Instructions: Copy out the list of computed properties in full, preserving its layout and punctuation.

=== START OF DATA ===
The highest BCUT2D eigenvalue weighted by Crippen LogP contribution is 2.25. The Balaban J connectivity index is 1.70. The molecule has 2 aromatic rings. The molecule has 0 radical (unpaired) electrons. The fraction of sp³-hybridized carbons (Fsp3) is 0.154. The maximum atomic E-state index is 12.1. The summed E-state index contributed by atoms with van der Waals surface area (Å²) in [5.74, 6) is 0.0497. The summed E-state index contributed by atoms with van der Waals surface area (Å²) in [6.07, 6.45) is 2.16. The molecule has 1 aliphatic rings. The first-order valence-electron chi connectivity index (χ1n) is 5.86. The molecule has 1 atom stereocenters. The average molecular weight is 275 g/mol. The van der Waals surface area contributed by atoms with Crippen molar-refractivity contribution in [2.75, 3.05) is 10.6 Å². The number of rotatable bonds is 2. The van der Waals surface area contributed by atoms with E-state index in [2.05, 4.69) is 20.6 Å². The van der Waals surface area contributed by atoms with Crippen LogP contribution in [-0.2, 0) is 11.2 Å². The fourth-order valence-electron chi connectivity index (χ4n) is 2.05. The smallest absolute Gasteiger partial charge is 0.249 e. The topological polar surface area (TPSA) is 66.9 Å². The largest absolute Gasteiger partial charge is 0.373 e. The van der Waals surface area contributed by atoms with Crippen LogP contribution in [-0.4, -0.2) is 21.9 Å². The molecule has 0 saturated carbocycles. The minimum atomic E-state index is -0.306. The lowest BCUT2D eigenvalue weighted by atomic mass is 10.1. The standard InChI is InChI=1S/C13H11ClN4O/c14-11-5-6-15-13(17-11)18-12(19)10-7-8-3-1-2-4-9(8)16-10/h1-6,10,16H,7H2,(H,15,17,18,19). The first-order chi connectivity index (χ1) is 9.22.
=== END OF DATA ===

The highest BCUT2D eigenvalue weighted by Crippen LogP contribution is 2.25. The Balaban J connectivity index is 1.70. The molecule has 2 aromatic rings. The molecule has 0 radical (unpaired) electrons. The fraction of sp³-hybridized carbons (Fsp3) is 0.154. The maximum atomic E-state index is 12.1. The summed E-state index contributed by atoms with van der Waals surface area (Å²) in [5.74, 6) is 0.0497. The summed E-state index contributed by atoms with van der Waals surface area (Å²) in [6.07, 6.45) is 2.16. The molecule has 1 aliphatic rings. The first-order valence-electron chi connectivity index (χ1n) is 5.86. The molecule has 1 atom stereocenters. The average molecular weight is 275 g/mol. The van der Waals surface area contributed by atoms with Crippen molar-refractivity contribution in [2.75, 3.05) is 10.6 Å². The number of rotatable bonds is 2. The van der Waals surface area contributed by atoms with E-state index in [2.05, 4.69) is 20.6 Å². The van der Waals surface area contributed by atoms with Crippen LogP contribution in [-0.2, 0) is 11.2 Å². The fourth-order valence-electron chi connectivity index (χ4n) is 2.05. The smallest absolute Gasteiger partial charge is 0.249 e. The topological polar surface area (TPSA) is 66.9 Å². The largest absolute Gasteiger partial charge is 0.373 e. The van der Waals surface area contributed by atoms with Crippen LogP contribution in [-0.4, -0.2) is 21.9 Å². The molecule has 0 saturated carbocycles. The minimum atomic E-state index is -0.306. The lowest BCUT2D eigenvalue weighted by atomic mass is 10.1. The standard InChI is InChI=1S/C13H11ClN4O/c14-11-5-6-15-13(17-11)18-12(19)10-7-8-3-1-2-4-9(8)16-10/h1-6,10,16H,7H2,(H,15,17,18,19). The first-order chi connectivity index (χ1) is 9.22.